I’ve been working on a nerd ethnography project with the GitHub API. There’s so much fun data to play with there that it’s inevitable that I’ll get a little distracted…
One distraction was the realization that I could use the search API to get a massive list of the top repos ordered by star count. Once I started looking at the results, I realized that star data is an interesting alternative metric for evaluating language popularity. Instead of looking at which languages people are actually writing new projects using, we can see which languages are used for the most popular projects.
What are stars?
In August 2012, GitHub announced a new version of their notification system that allowed users to easily mark a repository as interesting by “starring” it:
Stars are essentially lightweight bookmarks that are publicly visible. Even though they were introduced just over a year ago, all “watches” were converted to stars so there’s plenty of data.
Which are the most starred repos?
Let’s start by looking at the top 20:
Which languages have the top spots?
One approach is to look at the number of repos in different ranges for each language:
|Emacs Lisp||1||20||technomancy/emacs-starter-kit (477)|
|Visual Basic||1||1||bmatzelle/gow (800)|
|Common Lisp||1||google/lisp-koans (2889)|
|Ragel in Ruby Host||1||jgarber/redcloth (4829)|
The table is interesting, but it still doesn’t give us a good sense for how the middle languages (C#, Scala, Clojure, Go) compare. It also reveals that there are different star distributions within the languages. For instance, CSS makes a showing in the top 10 but it has way fewer representatives (174) in the top 5000 than PHP (248), Objective C (495), or Java (255).
Looking at the top repo for each language also exposes a weakness in the methodology: GitHub’s language identification isn’t perfect and there are number of polyglot projects. The top Java repo is Storm, which uses enough Clojure (20.1% by GitHub’s measure) to make this identification questionable when you take into account Clojure’s conciseness over Java’s.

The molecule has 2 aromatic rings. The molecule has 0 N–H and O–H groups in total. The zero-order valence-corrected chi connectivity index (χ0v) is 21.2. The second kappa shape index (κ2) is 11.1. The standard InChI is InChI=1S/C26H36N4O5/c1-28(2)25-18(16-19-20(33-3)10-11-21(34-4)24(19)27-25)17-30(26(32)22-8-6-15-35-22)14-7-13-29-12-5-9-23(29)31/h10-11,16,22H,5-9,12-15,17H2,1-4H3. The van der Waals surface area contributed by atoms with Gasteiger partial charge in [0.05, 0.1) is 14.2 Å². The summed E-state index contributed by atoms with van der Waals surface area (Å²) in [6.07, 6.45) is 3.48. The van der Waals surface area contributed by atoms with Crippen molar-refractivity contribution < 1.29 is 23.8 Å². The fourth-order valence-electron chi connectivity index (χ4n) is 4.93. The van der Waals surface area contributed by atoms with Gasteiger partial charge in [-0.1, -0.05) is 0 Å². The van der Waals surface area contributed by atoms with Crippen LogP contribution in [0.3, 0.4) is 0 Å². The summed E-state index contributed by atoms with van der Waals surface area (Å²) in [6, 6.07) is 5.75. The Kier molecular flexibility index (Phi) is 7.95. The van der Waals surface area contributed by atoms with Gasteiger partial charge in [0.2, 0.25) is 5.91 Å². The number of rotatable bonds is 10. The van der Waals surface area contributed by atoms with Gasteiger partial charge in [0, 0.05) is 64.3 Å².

What about star counts?
Looking at the results after ranking obscures the actual distribution of stars. Using a squarified treemap with star count for the size and no hierarchy is a compact way of visualizing the ranking while exposing details about the absolute popularity of each repo. The squarified treemap algorithm roughly maintains the order going from one corner to the other.
Here are the top 1000 repos, using stars for the size and language for the color:
(Language and repository name shown on mouseover, click to visit repository. A bit of a fail on touch devices right now.)
Despite being a little chaotic, we can start to see some of the details of the distributions. It still suffers from being difficult to glean information about the middling languages. The comparisons become a little easier if we group the boxes by language. That’s pretty easy, since that’s really the intended usage of treemaps.
Here are the top 5000 grouped by language:
Honestly, I’m not really in love with this visualization, but it was a fun experiment. I have some ideas for more effective representations, but I need to work on my d3.js-fu. Hopefully it serves as an inspirational starting point for someone else…
Firstly, GitHub’s API is really cool and can give you some insights that aren’t exposed through their UI. Like I said at the start of this post, I have another project that caused me to look at this API in the first place and I’m really excited for the possibilities with this data.
GitHub’s current UI is really focused on using stars to expose what’s trending and doesn’t really make it easy to see the all-time greatest hits. Perhaps the expectation is that everyone already knows these repos, but I certainly didn’t and I’ve discovered or rediscovered a few gems. My previous post came about because of my discovery of Font Awesome through this investigation.
I’ll close out with a couple questions (with no question marks) for the audience:
It’s not obvious to me how to best aggregate ranking data. I’d love to see someone else take this data and expose something more interesting. Even if you’re not going to do anything with the data, any ideas are appreciated.